Guards officers always wore the rank on the shoulder, not on the cuff and the rest of the army began to wear them the same during the war (on what was commonly called a "wind up" jacket). The cuff-ranking seemed to enjoy a rennaisance towards the end of the war also.

Dave.

Thanks Dave. It would seem that the amount of braid I was referring to simply increases with rank. I thought it might have suggested years served or something.

And thanks also for explaining why no one above colonel wore insignia on their forearm. You know, the years I've been reading about this (and other) conflicts and I've never come across explanations for some of the most simple things. Seems to me this place is the fount of all (WW1) knowledge.

Cheers!

Steve

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If you mean the small red and blue stripes just above the braiding on his right cuff they're overseas-service chevrons. I had a thread about them here and spotted them in Blackadder Goes Forth only a few days later. I think the BBC certainly used to take care with costume. My father-in-law, a driver in the Royal Norfolk Regiment in WW2 despite being a Derbyshire lad all his life, loved Dad's Army and was always delighted by the attention to detail with the uniforms and equipment. Whether that's still true with so many productions made on commission by third parties I couldn't say.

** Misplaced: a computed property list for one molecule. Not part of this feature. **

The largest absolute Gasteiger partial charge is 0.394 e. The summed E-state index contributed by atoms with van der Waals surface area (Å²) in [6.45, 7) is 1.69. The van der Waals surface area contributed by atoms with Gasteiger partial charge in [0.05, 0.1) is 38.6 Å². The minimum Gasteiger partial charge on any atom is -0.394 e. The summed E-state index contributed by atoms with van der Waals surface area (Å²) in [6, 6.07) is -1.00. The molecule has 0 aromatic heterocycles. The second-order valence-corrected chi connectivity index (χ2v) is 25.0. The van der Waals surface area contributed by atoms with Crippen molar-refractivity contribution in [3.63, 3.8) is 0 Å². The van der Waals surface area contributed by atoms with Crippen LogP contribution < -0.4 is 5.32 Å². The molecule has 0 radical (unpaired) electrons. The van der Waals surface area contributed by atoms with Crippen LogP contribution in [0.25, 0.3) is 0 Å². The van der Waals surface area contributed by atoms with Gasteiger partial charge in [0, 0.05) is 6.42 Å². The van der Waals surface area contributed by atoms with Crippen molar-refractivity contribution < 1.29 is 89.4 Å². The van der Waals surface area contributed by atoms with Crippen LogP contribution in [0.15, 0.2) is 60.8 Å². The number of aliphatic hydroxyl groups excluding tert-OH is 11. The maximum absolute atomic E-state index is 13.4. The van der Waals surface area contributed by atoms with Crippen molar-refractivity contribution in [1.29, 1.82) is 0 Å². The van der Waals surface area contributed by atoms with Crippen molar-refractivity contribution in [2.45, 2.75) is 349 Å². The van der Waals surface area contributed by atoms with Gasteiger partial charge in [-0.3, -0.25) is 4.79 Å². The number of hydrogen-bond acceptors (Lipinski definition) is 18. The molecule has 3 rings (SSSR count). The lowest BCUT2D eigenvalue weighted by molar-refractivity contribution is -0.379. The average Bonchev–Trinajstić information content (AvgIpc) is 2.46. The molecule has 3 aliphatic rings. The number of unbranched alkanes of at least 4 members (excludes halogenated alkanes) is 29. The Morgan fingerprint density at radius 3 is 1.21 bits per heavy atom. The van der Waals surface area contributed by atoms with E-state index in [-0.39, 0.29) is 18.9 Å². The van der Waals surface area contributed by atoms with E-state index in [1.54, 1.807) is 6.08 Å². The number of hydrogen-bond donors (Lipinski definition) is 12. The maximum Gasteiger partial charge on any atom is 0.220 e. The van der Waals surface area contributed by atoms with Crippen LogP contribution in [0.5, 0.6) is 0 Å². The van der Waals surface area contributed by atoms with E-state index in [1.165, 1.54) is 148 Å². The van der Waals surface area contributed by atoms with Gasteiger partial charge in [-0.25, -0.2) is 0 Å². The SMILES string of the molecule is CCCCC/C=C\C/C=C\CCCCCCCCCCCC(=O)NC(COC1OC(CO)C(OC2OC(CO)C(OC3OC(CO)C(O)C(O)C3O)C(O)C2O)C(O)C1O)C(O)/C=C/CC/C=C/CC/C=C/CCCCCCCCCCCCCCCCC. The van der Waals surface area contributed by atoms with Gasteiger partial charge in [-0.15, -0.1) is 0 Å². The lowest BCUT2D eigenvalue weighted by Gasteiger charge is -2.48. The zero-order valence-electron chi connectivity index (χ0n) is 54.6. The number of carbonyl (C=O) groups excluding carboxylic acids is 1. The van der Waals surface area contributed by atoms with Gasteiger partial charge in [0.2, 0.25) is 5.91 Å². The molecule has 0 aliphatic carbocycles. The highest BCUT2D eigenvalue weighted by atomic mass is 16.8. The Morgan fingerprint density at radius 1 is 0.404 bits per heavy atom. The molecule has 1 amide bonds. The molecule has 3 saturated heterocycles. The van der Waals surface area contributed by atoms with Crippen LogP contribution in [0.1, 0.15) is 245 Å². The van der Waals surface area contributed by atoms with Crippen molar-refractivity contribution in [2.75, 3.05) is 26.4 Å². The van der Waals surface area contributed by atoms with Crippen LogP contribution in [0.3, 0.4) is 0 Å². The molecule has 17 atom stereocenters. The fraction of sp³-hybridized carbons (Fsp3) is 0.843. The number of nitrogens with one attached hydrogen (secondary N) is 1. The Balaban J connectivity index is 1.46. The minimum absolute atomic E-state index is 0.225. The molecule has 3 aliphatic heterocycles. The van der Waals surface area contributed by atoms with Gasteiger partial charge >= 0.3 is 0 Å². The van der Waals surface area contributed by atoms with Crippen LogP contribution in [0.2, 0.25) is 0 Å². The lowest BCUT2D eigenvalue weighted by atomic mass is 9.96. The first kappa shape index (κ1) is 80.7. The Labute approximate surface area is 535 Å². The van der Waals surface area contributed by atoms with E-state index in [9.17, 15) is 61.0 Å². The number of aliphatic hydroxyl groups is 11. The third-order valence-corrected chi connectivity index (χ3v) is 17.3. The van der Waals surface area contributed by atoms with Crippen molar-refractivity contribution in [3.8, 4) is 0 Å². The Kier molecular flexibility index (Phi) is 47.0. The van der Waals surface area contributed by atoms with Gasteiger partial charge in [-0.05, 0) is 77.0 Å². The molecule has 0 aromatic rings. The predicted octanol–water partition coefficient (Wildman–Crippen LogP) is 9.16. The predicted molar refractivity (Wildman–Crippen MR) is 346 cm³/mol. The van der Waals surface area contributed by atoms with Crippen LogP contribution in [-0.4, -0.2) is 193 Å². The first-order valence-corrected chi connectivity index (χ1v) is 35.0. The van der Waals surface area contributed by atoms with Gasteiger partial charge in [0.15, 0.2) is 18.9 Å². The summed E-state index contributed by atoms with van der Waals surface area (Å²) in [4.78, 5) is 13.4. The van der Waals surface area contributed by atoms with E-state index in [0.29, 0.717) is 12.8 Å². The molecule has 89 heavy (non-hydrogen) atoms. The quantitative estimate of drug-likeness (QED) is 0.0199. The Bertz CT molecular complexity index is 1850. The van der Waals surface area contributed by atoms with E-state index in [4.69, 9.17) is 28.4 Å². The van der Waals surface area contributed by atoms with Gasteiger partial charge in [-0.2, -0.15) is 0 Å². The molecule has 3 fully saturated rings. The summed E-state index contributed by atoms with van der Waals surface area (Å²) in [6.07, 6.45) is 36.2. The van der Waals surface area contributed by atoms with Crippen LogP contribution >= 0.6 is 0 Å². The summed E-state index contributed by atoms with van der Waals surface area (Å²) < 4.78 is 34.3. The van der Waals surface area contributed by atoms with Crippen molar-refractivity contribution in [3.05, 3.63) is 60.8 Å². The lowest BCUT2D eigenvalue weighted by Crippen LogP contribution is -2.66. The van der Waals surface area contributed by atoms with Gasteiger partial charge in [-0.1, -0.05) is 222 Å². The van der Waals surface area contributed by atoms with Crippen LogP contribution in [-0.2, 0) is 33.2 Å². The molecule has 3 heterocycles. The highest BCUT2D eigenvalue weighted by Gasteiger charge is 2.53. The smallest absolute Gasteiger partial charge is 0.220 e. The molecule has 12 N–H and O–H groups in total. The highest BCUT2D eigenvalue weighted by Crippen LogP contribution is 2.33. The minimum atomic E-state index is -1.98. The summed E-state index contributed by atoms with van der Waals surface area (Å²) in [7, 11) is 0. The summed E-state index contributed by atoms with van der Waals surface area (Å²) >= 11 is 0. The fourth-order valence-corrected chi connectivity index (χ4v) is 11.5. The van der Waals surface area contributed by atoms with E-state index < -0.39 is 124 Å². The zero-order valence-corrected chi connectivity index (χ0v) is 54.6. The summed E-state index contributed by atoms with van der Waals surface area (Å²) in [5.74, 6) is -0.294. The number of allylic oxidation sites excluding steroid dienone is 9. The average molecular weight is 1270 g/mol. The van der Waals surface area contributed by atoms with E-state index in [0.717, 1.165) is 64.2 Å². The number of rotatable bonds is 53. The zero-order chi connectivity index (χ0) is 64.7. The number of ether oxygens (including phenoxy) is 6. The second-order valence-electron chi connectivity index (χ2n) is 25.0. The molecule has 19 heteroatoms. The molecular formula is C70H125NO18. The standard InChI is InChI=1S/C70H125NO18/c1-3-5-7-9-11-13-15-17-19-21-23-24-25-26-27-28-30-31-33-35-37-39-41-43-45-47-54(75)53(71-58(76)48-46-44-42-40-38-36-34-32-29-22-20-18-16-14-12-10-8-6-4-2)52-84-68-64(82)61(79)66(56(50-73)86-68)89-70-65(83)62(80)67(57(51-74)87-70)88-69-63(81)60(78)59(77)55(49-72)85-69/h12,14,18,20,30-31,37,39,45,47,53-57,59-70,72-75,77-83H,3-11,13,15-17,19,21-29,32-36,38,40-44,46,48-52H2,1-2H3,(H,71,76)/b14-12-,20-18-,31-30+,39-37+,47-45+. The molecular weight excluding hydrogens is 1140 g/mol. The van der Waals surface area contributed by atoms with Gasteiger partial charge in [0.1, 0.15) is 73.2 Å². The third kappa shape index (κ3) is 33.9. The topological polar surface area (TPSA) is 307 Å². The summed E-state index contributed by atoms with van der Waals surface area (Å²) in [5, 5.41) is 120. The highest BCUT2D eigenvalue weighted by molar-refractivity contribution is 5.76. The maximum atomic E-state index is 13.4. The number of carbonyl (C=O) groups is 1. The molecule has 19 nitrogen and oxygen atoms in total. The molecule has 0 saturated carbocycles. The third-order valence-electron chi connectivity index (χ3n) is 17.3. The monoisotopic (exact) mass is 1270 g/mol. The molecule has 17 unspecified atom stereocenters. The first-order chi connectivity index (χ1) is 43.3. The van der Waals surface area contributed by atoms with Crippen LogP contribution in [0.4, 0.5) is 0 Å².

Keith

Thanks Keith. I think Croonaert has answered my question about the braid.

Having just watched some of the Blackadder tribute shows over Christmas, it's obvious how much respect the cast and crew treated the subject in the 4th series, and you can understand them wanting to get it right.

Cheers!

Steve

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Hello all

Incidentally the cuff rings went right round, as in the RN.

The only insignia error I spotted in BGF was that Brigadier (sic) Smith, the spy played by Bill Wallis in the episode "General Hospital", wears the post-1920 insignia (crown and three pips) rather than the correct crossed sword and baton of a brigadier-general.

Ron

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Concerning officers (up to rank of colonel) both ways of wearing the rank insignia were practised. Either on shoulder straps or cuffs. As for generals, I've only seen them wearing insignia on their shoulders.

Actual amount of land retaken is... Seventeen square feet, Sir

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The writers seem to have inflicted Captain Darling on the Coldstream Guards. The Guards regiments did not wear rank insignia on the cuff, nor did generals and staff officers.

Ron

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Think The Guards have ther own insignia and do not use the standard rank 'pip', Star of The Order of the Garter for Coldstreamers. They look to be correct in the series along with the buttons in twos.

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  • 3 weeks later...

In 1920 brigadier was abolished and replaced by colonel commandant and colonel of the staff with three pips and crown. In 1928 those ranks were replaced by brigadier retaining three pips and crown.

Generals only wore their rank on the shoulder straps.